*Also usually in the back of my mind when it comes to this topic – C.S. Lewis’ sermon/essay/lecture called “Learning in Wartime.” You can find it online. Among other really good things, he talks about how there’s no such thing as no cultural participation/engagement in human lives – what changes is the quality of the cultural things we interact with and produce ourselves. (For example, there’s not going to be “no literature,” or stories in some sort of form -cultural goods- life of a Christian – only poor literature/stories or good ones…or perhaps middling.)

        Sorry, Tasha! I think I may have gotten a bit long-winded and redundant there…perennial faults of mine, especially in any sort of writing, even blog comments or personal letters…

        Coffee: I’m back July 11th. So you’re on for sometime soon after then. I’m looking forward to it!


      3. You’re exactly right in saying that those are not exclusively characteristics of womanhood. There are definitely exclusive comments directed to women in Scripture, but I feel they are more the natural (feminine) response to these characteristics. For example, I will naturally be the “keeper of my home” if I am dying to self and living with an eternal perspective.

        In truth, Bekah, I don’t have any answers. I don’t even want to pretend to. I know that some of the terms that are floating around (like, feminism) make me feel unsettled. I can read people’s thoughts on it and think, “I agree with this and this… but it doesn’t spell feminism to me.”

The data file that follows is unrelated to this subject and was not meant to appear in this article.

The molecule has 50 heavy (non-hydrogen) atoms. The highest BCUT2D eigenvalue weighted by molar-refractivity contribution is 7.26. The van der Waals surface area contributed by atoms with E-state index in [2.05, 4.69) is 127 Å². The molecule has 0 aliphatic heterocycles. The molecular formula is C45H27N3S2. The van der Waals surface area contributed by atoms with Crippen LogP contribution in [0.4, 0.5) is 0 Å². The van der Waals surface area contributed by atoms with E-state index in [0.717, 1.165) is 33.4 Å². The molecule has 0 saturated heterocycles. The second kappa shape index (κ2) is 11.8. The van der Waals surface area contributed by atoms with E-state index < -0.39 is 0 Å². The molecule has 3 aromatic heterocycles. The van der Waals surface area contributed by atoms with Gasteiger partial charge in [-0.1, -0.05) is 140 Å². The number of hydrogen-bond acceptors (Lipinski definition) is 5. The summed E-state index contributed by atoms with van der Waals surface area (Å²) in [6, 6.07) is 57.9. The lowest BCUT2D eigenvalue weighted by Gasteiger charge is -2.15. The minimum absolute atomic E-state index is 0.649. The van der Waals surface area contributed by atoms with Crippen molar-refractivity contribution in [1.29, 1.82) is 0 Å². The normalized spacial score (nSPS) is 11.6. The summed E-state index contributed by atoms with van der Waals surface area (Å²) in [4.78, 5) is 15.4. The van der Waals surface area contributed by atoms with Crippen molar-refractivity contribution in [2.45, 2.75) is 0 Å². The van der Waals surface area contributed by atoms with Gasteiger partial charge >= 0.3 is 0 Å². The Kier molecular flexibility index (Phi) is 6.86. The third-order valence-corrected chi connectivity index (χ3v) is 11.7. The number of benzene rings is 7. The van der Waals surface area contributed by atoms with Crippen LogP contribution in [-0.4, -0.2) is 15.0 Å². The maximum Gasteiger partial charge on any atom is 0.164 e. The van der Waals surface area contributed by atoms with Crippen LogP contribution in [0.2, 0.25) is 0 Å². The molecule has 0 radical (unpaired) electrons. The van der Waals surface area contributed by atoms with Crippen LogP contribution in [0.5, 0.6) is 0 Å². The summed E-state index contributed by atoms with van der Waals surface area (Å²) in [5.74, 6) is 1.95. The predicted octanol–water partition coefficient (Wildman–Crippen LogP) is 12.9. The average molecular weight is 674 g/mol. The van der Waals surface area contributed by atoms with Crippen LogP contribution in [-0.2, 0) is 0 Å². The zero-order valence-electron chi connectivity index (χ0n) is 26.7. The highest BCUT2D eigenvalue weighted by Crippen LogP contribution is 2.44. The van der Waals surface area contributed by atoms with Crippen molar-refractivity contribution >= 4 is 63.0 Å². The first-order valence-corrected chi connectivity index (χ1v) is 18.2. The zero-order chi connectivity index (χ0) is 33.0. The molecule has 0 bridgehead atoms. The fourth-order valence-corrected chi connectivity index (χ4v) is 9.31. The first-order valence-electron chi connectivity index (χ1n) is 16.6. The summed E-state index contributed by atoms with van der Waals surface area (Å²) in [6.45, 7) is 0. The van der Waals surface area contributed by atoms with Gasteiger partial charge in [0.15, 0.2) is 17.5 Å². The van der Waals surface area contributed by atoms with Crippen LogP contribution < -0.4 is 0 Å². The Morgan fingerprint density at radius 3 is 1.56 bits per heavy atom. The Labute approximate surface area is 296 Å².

And in the end, maybe that’s just a difference of definition rather than of fact.

        I do know that the more I immerse myself in the Word– the more time I spend it prayer– the more time I spend in worship– the more my own life makes sense. I see God all around me and all through my trials and it changes who I am on the inside.

        With those changes, comes a certain level of detachment from the world around me. And verses about being in the world but not of it, start making a lot of sense.

        I understand about culture. I know we will always participate and engage in it. I’m not saying we won’t. But I hope (and pray!) that as I seek more of Christ, He will teach my mind to differentiate between what is built on this world’s system (which is fallible) and what things are built on Him.

        Anyway. We could probably talk in circles for awhile but I think it comes down to the fact that you’ve come to terms with a word and it’s definition being applied to your life, and I read it and thought, “Interesting… I don’t think I can use that word to define me at all.”

        But, really, we’re not far apart in application.

        And isn’t that just how the world turns sometimes… 🙂


      4. yes, it is 🙂 and yes – not far apart at all, I’d say, too.

        I’m with you on not having all the answers – thanks for letting me send some of my many questions your way the past couple of days!

        I was thinking of this poem by Mary Oliver last night – I bet you’ll like it, too:

        “The man who has many answers
        is often found
        in the theaters of information
        where he offers, graciously,
        his deep findings.

        While the man who has only questions,
        to comfort himself, makes musics.”

        …or the woman 😉

        Keep making your ‘music,’ Tasha! I’ve always felt affirmed and encouraged by you and your part in my life to work more on making mine, and to seek God further through that process…thank you for that gift. 🙂

        Liked by 1 person